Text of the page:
Steve Martin has had a varied career as an actor, writer, comedian, SNL host, musician, and art lover, but he's probably not too happy to add 'victim' to that list.
The perpetrator was allegedly a German art forgery ring that's been in operation since the 1990s. A painting that was in Martin's possession from July 2004 to February 2006 was recently discovered to be a fake, and may have been the German ring's handiwork. Martin bought the painting for €700,000 at the Cazeau-Béraudière Gallery in Paris and sold it at a Christie's auction to a Swiss businesswoman for €500,000.
Read more below.
The painting in question was "Lanscape With Horses" (1915), above, by Heinrich Campendonk. Martin sold the painting long before it was determined to be a fake, and has not been accused of any wrongdoing.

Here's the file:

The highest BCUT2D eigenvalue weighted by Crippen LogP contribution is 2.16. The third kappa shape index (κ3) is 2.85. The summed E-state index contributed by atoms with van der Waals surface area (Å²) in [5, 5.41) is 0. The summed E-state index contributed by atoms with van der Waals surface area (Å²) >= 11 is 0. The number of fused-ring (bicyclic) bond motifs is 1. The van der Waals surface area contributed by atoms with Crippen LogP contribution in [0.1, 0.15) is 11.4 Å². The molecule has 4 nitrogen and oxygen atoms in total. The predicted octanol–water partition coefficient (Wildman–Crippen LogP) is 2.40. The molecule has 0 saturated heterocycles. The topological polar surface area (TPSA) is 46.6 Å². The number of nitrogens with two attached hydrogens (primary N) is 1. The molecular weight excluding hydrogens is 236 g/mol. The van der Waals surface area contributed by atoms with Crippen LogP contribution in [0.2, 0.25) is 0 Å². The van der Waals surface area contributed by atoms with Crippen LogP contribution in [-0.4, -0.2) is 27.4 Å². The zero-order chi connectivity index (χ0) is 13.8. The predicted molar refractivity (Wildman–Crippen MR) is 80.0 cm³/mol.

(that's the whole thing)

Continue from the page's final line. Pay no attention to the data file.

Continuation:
Investigators said that the painting was most likely created by Wolfgang Beltracchi, the accused leader of a forgery ring that included his wife, sister-in-law and another accused forger Otto Schulte-Kellinghaus. Beltracchi's forgery ring is suspected of producing paintings attributed to Campendonk, Fernand Léger, Max Ernst and others.
After forging each painting, the clan would fabricate its provenance—its history of ownership. In the case of Martin's painting, the forgers said it had come from the collection of Werner Jägers, a German businessman who happens to be the grandfather of Beltracchi's wife. The provenance allegedly states that Jägers acquired paintings from art dealer Alfred Flechtheim and hid them from the Nazis during World War II. The forgers allegedly sold many of their paintings to French galleries, including to Cazeau-Béraudière, where Martin bought his work.
Martin commented on the duplicity via his twitter with his signature humor, saying "I was also once duped by a German vegetarian salad that was loaded with ham."
Every Friday, HuffPost's Culture Shift newsletter helps you figure out which books you should read, art you should check out, movies you should watch and music should listen to. Learn more